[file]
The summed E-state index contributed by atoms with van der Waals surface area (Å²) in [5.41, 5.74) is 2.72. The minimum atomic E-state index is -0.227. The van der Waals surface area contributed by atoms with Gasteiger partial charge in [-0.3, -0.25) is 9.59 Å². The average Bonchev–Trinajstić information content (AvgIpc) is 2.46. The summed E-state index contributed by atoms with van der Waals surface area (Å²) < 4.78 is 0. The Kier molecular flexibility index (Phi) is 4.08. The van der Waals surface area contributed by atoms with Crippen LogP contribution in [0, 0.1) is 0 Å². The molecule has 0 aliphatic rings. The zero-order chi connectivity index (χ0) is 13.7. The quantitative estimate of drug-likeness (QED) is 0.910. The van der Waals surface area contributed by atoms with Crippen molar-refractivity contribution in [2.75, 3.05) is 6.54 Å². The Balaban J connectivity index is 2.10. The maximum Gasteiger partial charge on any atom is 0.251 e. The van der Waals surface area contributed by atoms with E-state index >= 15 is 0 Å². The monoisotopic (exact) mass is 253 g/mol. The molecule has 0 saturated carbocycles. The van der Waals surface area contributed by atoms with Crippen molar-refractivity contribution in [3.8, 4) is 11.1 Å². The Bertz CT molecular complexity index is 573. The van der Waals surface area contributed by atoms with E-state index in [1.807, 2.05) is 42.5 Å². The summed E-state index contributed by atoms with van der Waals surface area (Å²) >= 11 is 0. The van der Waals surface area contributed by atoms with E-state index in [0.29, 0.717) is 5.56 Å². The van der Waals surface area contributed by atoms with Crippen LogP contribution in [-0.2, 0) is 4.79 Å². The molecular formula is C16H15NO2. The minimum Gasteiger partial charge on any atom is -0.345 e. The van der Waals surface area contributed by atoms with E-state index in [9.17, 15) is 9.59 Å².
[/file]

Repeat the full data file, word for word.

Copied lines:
The summed E-state index contributed by atoms with van der Waals surface area (Å²) in [5.41, 5.74) is 2.72. The minimum atomic E-state index is -0.227. The van der Waals surface area contributed by atoms with Gasteiger partial charge in [-0.3, -0.25) is 9.59 Å². The average Bonchev–Trinajstić information content (AvgIpc) is 2.46. The summed E-state index contributed by atoms with van der Waals surface area (Å²) < 4.78 is 0. The Kier molecular flexibility index (Phi) is 4.08. The van der Waals surface area contributed by atoms with Crippen LogP contribution in [0, 0.1) is 0 Å². The molecule has 0 aliphatic rings. The zero-order chi connectivity index (χ0) is 13.7. The quantitative estimate of drug-likeness (QED) is 0.910. The van der Waals surface area contributed by atoms with Crippen molar-refractivity contribution in [2.75, 3.05) is 6.54 Å². The Balaban J connectivity index is 2.10. The maximum Gasteiger partial charge on any atom is 0.251 e. The van der Waals surface area contributed by atoms with E-state index >= 15 is 0 Å². The monoisotopic (exact) mass is 253 g/mol. The molecule has 0 saturated carbocycles. The van der Waals surface area contributed by atoms with Crippen molar-refractivity contribution in [3.8, 4) is 11.1 Å². The Bertz CT molecular complexity index is 573. The van der Waals surface area contributed by atoms with E-state index in [1.807, 2.05) is 42.5 Å². The summed E-state index contributed by atoms with van der Waals surface area (Å²) >= 11 is 0. The van der Waals surface area contributed by atoms with E-state index in [0.29, 0.717) is 5.56 Å². The van der Waals surface area contributed by atoms with Crippen LogP contribution in [-0.2, 0) is 4.79 Å². The molecular formula is C16H15NO2. The minimum Gasteiger partial charge on any atom is -0.345 e. The van der Waals surface area contributed by atoms with E-state index in [9.17, 15) is 9.59 Å².